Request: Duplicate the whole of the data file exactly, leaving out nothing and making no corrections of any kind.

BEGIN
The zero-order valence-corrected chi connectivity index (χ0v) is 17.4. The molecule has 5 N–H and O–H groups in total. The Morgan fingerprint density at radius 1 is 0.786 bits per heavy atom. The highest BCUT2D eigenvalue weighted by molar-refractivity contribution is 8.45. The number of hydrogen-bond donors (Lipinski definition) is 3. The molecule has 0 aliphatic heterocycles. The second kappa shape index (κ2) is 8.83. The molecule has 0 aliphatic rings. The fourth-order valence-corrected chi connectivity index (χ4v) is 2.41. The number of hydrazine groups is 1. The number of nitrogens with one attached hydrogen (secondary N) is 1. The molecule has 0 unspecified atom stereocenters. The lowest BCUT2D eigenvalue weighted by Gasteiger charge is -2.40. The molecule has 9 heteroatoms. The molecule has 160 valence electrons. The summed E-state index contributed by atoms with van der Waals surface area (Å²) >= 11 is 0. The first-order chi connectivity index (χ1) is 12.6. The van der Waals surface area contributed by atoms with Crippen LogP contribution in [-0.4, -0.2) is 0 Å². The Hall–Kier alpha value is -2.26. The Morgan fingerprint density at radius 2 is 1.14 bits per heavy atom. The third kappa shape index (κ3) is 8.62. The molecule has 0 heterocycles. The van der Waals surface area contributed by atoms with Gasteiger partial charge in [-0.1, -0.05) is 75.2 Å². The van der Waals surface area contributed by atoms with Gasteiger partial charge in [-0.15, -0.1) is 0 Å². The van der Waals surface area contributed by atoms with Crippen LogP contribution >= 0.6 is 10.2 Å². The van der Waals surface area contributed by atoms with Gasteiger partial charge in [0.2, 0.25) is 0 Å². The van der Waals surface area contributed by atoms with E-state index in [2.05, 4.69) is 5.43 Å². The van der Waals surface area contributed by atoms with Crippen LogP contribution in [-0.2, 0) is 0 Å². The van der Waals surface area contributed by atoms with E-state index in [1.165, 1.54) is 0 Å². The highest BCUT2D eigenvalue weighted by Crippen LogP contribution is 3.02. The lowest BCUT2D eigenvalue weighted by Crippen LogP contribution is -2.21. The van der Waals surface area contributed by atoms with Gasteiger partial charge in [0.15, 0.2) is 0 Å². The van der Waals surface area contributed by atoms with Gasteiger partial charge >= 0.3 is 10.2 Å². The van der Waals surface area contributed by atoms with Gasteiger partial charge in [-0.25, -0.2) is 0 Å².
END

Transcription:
The zero-order valence-corrected chi connectivity index (χ0v) is 17.4. The molecule has 5 N–H and O–H groups in total. The Morgan fingerprint density at radius 1 is 0.786 bits per heavy atom. The highest BCUT2D eigenvalue weighted by molar-refractivity contribution is 8.45. The number of hydrogen-bond donors (Lipinski definition) is 3. The molecule has 0 aliphatic heterocycles. The second kappa shape index (κ2) is 8.83. The molecule has 0 aliphatic rings. The fourth-order valence-corrected chi connectivity index (χ4v) is 2.41. The number of hydrazine groups is 1. The number of nitrogens with one attached hydrogen (secondary N) is 1. The molecule has 0 unspecified atom stereocenters. The lowest BCUT2D eigenvalue weighted by Gasteiger charge is -2.40. The molecule has 9 heteroatoms. The molecule has 160 valence electrons. The summed E-state index contributed by atoms with van der Waals surface area (Å²) >= 11 is 0. The first-order chi connectivity index (χ1) is 12.6. The van der Waals surface area contributed by atoms with Crippen LogP contribution in [-0.4, -0.2) is 0 Å². The Hall–Kier alpha value is -2.26. The Morgan fingerprint density at radius 2 is 1.14 bits per heavy atom. The third kappa shape index (κ3) is 8.62. The molecule has 0 heterocycles. The van der Waals surface area contributed by atoms with Gasteiger partial charge in [-0.1, -0.05) is 75.2 Å². The van der Waals surface area contributed by atoms with Gasteiger partial charge in [-0.15, -0.1) is 0 Å². The van der Waals surface area contributed by atoms with Crippen LogP contribution >= 0.6 is 10.2 Å². The van der Waals surface area contributed by atoms with Gasteiger partial charge in [0.2, 0.25) is 0 Å². The van der Waals surface area contributed by atoms with E-state index in [2.05, 4.69) is 5.43 Å². The van der Waals surface area contributed by atoms with Crippen LogP contribution in [-0.2, 0) is 0 Å². The van der Waals surface area contributed by atoms with E-state index in [1.165, 1.54) is 0 Å². The highest BCUT2D eigenvalue weighted by Crippen LogP contribution is 3.02. The lowest BCUT2D eigenvalue weighted by Crippen LogP contribution is -2.21. The van der Waals surface area contributed by atoms with Gasteiger partial charge in [0.15, 0.2) is 0 Å². The van der Waals surface area contributed by atoms with Gasteiger partial charge >= 0.3 is 10.2 Å². The van der Waals surface area contributed by atoms with Gasteiger partial charge in [-0.25, -0.2) is 0 Å².